By Richard Ferber, MD
Richard Ferber, MD, director of the Center for Pediatric Sleep Disorders at Children's Hospital Boston and author of Solve Your Child's Sleep Problems, which was updated in May for the first time in 20 years.
After 20 years of research, what
important issues do you address in
the new edition of Solve Your Child's Sleep Problems?
Most of the topics needed some expansion. We've learned a great deal about sleep schedules—how they impact the child's sleep and how they can be a problem. We have a better understanding of partial arousals, including night terrors, sleep walking and related sleep disturbances, why they happen and how to deal with them. We improved guidelines for sleep requirements at different ages, which can help avoid certain common problems, such as parents trying for more sleep than possible. We also tried to clarify common misunderstandings, such as how and when particular treatment
programs should be instituted, and to
address certain issues, like co-sleeping, that were not well-discussed earlier.
How should parents approach their child's sleep?
In getting a child to sleep well at night, the first thing is to understand the nature of sleep, the development of sleep in children and what should normally happen at each age. If a child is having sleep problems, try to understand all the reasons why. Once the reasons are identified, you can design a solution. If it's simply an issue of an improper schedule, then adjusting the schedule should be all that's necessary. If it's an issue of a young child being overfed at night, then feeding should be cut back. There may be several ways to resolve any problem. Some work better for one family or fit better with that family's philosophy than do others.
Do some children sleep more than others?
Yes, but the range in sleep times is probably narrower than a lot of people think. Most children are within a two-hour window of total sleep time. And changes in sleep requirements are very gradual, only going from about 12 hours at 6 months to about 9 hours at the end of adolescence.
What are the most common schedule problems in babies?
Schedules can go wrong at all ages, in all kinds of ways. One common problem in babies is getting too much sleep during the day in the form of long naps to be able to sleep well at night. Another is going to bed so early in the evening that the baby wakes up earlier in the morning than parents like. Shortening naps or putting the child to bed later are quick solutions. Another problem occurs when babies (usually 6 to 12 months old) still take four or five short naps. The brevity of the naps means the babies get tired again sooner and ready for another brief nap. Often the cycle continues into a night broken into more short sleep periods.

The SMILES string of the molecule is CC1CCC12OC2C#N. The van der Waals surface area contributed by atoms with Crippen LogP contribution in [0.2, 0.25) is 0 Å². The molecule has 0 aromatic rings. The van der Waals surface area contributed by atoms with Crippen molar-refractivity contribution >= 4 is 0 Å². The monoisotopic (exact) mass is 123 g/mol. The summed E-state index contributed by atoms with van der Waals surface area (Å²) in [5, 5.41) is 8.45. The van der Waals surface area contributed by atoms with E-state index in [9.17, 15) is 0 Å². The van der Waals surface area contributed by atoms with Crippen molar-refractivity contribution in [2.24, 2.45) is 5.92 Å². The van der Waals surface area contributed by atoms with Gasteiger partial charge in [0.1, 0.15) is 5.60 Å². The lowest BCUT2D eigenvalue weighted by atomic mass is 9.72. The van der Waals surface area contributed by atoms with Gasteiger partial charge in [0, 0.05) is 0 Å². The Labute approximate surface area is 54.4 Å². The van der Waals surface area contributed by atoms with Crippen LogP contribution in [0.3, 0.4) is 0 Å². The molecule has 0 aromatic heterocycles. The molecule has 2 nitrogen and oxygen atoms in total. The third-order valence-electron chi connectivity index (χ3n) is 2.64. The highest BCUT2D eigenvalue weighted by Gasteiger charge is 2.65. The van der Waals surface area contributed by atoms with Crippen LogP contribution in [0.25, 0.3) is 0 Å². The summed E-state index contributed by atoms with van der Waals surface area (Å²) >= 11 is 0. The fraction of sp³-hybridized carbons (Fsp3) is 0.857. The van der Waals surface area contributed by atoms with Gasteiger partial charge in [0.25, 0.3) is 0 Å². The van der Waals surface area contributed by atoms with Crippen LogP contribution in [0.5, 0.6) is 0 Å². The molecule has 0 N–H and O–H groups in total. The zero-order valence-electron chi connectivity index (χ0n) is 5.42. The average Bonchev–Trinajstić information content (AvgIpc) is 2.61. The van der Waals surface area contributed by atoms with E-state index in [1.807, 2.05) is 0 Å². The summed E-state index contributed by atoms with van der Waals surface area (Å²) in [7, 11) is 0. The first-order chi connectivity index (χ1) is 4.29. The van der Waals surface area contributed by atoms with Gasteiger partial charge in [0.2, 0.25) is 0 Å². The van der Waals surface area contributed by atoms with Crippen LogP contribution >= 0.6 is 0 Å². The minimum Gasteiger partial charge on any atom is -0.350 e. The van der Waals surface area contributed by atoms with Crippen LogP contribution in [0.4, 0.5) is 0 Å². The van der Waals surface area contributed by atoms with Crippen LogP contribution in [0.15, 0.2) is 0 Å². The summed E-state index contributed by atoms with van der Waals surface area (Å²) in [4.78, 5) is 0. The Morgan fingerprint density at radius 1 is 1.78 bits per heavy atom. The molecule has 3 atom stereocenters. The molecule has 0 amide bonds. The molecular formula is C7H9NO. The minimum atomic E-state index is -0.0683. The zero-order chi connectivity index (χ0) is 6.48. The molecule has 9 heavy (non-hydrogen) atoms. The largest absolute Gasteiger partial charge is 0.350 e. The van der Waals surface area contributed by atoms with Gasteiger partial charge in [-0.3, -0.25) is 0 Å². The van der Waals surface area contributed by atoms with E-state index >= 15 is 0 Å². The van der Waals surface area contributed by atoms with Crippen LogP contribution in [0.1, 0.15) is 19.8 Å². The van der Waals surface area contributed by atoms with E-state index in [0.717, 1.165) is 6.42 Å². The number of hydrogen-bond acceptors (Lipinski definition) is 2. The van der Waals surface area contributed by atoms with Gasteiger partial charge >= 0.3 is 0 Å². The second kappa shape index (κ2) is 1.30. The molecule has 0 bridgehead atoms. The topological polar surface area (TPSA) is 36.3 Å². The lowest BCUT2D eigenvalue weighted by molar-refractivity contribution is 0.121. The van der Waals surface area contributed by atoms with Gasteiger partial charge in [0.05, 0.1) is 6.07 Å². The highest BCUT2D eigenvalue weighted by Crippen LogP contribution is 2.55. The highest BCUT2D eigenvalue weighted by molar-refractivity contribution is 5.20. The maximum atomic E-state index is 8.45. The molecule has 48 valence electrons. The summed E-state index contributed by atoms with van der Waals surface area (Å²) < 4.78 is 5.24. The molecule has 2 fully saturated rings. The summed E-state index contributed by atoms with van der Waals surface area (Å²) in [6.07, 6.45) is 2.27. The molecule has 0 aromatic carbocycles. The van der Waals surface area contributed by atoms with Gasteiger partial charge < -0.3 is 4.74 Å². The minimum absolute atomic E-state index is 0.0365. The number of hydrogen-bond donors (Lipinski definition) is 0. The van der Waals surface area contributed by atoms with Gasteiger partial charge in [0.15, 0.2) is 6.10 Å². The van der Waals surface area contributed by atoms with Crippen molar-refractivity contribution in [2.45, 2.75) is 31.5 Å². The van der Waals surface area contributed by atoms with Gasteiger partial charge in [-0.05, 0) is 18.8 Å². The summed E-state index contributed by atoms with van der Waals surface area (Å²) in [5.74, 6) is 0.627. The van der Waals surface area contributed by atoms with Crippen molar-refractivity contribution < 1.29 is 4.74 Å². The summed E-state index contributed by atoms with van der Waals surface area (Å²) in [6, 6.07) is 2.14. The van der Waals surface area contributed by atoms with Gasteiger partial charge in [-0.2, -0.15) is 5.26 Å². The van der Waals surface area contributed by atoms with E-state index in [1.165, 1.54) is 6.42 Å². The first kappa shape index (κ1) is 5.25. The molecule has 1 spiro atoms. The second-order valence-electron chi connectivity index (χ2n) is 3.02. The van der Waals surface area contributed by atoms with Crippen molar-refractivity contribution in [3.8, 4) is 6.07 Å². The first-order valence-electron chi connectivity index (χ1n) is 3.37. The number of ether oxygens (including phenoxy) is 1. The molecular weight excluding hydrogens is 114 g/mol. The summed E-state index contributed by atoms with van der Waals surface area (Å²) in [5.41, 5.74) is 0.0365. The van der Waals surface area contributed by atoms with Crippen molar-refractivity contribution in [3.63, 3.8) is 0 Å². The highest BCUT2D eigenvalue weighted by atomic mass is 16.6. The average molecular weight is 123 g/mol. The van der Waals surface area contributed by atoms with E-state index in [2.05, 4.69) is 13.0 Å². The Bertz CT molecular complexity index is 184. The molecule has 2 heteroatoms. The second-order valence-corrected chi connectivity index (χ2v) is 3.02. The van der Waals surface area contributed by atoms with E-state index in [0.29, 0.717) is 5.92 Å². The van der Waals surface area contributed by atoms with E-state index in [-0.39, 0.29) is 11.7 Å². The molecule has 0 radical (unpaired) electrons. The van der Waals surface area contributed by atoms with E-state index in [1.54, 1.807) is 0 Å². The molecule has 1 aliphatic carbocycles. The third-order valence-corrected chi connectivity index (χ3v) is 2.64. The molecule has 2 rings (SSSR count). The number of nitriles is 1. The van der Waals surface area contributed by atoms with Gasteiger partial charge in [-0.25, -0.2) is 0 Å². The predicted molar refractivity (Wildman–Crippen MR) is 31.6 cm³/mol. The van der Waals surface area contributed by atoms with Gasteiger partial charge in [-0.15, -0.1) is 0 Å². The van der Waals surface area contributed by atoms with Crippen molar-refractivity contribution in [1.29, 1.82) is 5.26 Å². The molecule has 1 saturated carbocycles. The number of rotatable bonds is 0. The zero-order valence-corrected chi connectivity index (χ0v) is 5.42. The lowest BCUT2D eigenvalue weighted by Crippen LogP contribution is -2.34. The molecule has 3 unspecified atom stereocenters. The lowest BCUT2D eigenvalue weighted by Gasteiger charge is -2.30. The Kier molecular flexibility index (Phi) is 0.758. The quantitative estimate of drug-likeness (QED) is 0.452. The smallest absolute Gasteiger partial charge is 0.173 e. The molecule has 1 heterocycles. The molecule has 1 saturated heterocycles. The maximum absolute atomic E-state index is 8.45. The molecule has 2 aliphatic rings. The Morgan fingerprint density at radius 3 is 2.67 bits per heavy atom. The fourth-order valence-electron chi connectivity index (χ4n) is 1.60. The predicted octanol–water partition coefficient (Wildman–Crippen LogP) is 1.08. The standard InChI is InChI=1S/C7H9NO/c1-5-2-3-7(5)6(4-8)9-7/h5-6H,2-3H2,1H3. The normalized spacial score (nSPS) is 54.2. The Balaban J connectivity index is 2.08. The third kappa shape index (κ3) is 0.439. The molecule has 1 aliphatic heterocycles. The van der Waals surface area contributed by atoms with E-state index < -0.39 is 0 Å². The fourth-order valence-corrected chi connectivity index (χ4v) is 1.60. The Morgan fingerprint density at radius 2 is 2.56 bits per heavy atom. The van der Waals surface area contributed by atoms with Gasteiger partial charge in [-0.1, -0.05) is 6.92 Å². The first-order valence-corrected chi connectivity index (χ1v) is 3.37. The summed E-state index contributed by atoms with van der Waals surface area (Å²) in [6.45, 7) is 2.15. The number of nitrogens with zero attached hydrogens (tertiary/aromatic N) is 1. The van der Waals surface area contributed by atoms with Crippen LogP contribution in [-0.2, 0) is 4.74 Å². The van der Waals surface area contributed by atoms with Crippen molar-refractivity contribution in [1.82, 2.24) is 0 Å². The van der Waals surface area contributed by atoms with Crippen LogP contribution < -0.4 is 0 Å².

Progressively lengthening the time
between naps allows the subsequent naps to lengthen, and the cycle to be broken.
When should parents stop comforting a child who wakes in the night?
A child who basically sleeps fine, but has normal wakings that require the parent to repeatedly do something—go to his room to rub his back, pick him up or rock him—to help him go back to sleep can be a problem, especially after the first three to four months. Such habits can be eased away from while teaching a new one that the parents choose based on what circumstances they want their child sleeping under. In just a couple of days, they can teach their child a more independent habit for going back to sleep. If the child is co-sleeping in the parents' bed all night for instance, the mother may not want to let her son twirl her hair, and the father may not want to get up and rock his daughter, to get them back to sleep.
Speaking of co-sleeping, what's your recommendation?
Twenty years ago we had very little direct experience. We've found that youngsters sleep very well in a variety of situations, as seen around the world. From a sleep perspective, we have little evidence for or against any of these arrangements. We like to know families have plans for what they're going to do, for how long they plan to co-sleep and how they will transition to the next step. The American Academy of Pediatrics' recent guidelines against co-sleeping were stronger than past statements. While this is safe advice for the population at large, since it assures avoiding conditions that could be
dangerous if not controlled, we've found that individual families can understand that if they make the changes necessary to assure the safety of the baby, they can co-sleep fairly safely. Another option is having the cradle near the bed.
Should parents worry about snoring?
Yes, unless the snoring is only occasional, such as with a cold. Chronic snoring should always be reported to the pediatrician. Snoring means an obstructed airway as may occur, for example, with enlarged tonsils and adenoids, obesity or facial abnormalities. Further investigation may require referral to an ear, nose and throat specialist, a maxillo-facial surgeon, and a weight loss program, and to a sleep center for assessment and formal sleep study.
Do children ever need sleep medications?
Usually when medication is prescribed, the actual cause of the sleep problem has not been identified and treated. Children on an inappropriately late schedule, for example, should have their schedule
corrected to resolve both the trouble falling asleep and the subsequent sleep deprivation with its associated school and behavioral problems. These problems should not be treated with medications
to fall asleep at night, to wake up and focus in the day, and to control temper outbursts related to lack of sleep.